Earlier this summer Lake Norman received its fifth batch of hybrid striped bass via an annual stocking program started by the N.C. Wildlife Resources Commission (NCWRC) in 2013. In case you are not familiar with hybrid stripers, the fish come from breeding striped bass with white bass at government-operated hatcheries. The species has proven it’s better suited than stripers to handle hot water and poor dissolved oxygen levels found in southeastern lakes during summer months.
This capability is why hybrids were chosen to replace striped bass in Lake Norman, where the water warms naturally in summer to 90 degrees, plus two power plants discharge hot water into the mix. Add in periods of low flow, and you’ve got a deadly scenario for true stripers. Lake Norman has experienced a number of well-documented and significant striper die-offs this century.
Beginning in December 2015, the NCWRC, with the help of many volunteers, initiated a tagging-recapture program for Lake Norman’s hybrids. The data from these efforts is used to better understand the viability and distribution of the new hybrid population and to help determine future stocking rates.
The quantity of hybrids delivered to Lake Norman over the last five years is 162,500 each year from 2013-2015; 265,000 in 2016; and 307,000 in 2017. The 162,500 number is a volume that’s been used for LKN striper stockings for many years, equating roughly to five fish per acre.
From more than a million hybrids stocked as of July 2017, 732 hybrids have been tagged and released in Lake Norman. Of those, 314 fish (42.9 percent) have already been recaptured, which the biologists say is a high value for most tagging programs.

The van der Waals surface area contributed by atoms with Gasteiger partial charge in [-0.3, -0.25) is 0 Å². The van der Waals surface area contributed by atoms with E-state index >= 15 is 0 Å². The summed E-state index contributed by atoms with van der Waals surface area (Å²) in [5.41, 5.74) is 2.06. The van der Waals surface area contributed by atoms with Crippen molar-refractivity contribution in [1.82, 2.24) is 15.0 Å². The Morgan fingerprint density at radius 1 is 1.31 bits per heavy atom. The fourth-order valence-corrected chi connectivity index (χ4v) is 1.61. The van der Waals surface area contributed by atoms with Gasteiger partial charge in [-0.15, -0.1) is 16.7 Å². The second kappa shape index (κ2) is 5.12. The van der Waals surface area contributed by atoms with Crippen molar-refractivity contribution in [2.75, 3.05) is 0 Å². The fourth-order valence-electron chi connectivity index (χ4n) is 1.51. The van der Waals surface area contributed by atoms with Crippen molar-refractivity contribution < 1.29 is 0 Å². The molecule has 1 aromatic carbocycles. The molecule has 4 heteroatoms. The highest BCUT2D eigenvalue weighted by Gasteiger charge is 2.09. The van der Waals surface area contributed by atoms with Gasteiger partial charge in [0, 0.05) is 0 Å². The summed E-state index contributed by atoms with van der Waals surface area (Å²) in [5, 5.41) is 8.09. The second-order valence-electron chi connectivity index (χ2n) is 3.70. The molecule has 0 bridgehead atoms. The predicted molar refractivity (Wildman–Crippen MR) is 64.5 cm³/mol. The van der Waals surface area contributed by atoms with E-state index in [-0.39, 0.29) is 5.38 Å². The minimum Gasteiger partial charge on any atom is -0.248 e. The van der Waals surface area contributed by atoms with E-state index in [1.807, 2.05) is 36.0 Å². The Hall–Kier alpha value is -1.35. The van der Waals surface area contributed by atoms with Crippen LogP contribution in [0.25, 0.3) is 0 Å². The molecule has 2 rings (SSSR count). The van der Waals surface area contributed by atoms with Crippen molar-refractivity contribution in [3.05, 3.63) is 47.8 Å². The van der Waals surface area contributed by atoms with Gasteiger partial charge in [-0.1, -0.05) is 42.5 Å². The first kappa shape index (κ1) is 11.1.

Of the reported recaptures, 140 hybrids have been caught by bank anglers, and 174 fish were taken by fishermen in boats. Of the recaptured fish, 92 percent of those caught by bank anglers were kept, presumably for consumption, and 58.3 percent were kept by boat fishermen. The balance of each were released again after removal of the tags.
As for how the fish are distributed across the lake, data shows that the most taggings and recaptures so far have come in the river section of the lake, defined in the study as upstream of the U.S. 70 bridge to Lookout Shoals Dam. This activity is heavily skewed to spring months.
The second-most taggings have come in fall and winter in the upper section of the lake from the N.C. 150 bridge to the U.S. 70 bridge. The second-most recaptured fish have come from the mid-lake section, from Marker 10 to the N.C. 150 bridge in winter. The lower lake section from Cowans Ford Dam to Marker 8 shows by far the least tagging or recapture activity.
The biologists say they have not yet calculated harvest rates for the entire hybrid population, but I think I can deduce a few unscientific conclusions from the data and my time on the water. First, the hybrids are getting caught and taken out of the lake at a far faster rate than the original stocking level supports.
Second, the hybrids are very well in tune with current, which on Lake Norman means the power plant discharge canals and the river section. Flows from both are intermittent, but the fish really push up into the current when the water is moving.
Thirdly, to date all stockings have taken place on the upper end of the lake. I’m guessing over time the hybrids will spread across the lake, but it seems that stockings in the middle and lower lake sections would greatly speed that process.
Unfortunately, production capacity at the hatchery is a limiting factor that may prevent much higher stocking rates in the future. I say bring ‘em on, the more the better.
Finally, for more specific info on the Lake Norman hybrid tagging program, visit this previous article at http://bit.ly/2xrV8gs.
Capt. Craig Price of Denver owns Fish On! Lake Norman, a fishing guide service.